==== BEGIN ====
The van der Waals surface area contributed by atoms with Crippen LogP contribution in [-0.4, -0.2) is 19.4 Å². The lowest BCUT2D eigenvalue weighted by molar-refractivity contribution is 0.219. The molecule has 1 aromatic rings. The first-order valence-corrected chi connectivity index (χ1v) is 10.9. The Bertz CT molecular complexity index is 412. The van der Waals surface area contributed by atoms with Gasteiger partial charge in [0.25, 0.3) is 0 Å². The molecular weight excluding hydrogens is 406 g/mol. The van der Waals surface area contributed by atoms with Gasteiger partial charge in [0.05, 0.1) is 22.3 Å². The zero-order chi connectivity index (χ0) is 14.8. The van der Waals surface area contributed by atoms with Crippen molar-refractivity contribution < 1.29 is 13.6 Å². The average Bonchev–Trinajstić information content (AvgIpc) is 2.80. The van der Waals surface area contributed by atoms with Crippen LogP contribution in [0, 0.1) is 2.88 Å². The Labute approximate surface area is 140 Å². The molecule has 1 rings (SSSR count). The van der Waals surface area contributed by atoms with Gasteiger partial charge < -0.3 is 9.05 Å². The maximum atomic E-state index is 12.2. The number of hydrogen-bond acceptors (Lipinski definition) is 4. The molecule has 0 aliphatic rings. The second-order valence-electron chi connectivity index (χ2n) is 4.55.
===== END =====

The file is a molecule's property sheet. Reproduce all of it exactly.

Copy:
The van der Waals surface area contributed by atoms with Crippen LogP contribution in [-0.4, -0.2) is 19.4 Å². The lowest BCUT2D eigenvalue weighted by molar-refractivity contribution is 0.219. The molecule has 1 aromatic rings. The first-order valence-corrected chi connectivity index (χ1v) is 10.9. The Bertz CT molecular complexity index is 412. The van der Waals surface area contributed by atoms with Gasteiger partial charge in [0.25, 0.3) is 0 Å². The molecular weight excluding hydrogens is 406 g/mol. The van der Waals surface area contributed by atoms with Gasteiger partial charge in [0.05, 0.1) is 22.3 Å². The zero-order chi connectivity index (χ0) is 14.8. The van der Waals surface area contributed by atoms with Crippen molar-refractivity contribution < 1.29 is 13.6 Å². The average Bonchev–Trinajstić information content (AvgIpc) is 2.80. The van der Waals surface area contributed by atoms with Crippen LogP contribution in [0, 0.1) is 2.88 Å². The Labute approximate surface area is 140 Å². The molecule has 1 rings (SSSR count). The van der Waals surface area contributed by atoms with Gasteiger partial charge < -0.3 is 9.05 Å². The maximum atomic E-state index is 12.2. The number of hydrogen-bond acceptors (Lipinski definition) is 4. The molecule has 0 aliphatic rings. The second-order valence-electron chi connectivity index (χ2n) is 4.55.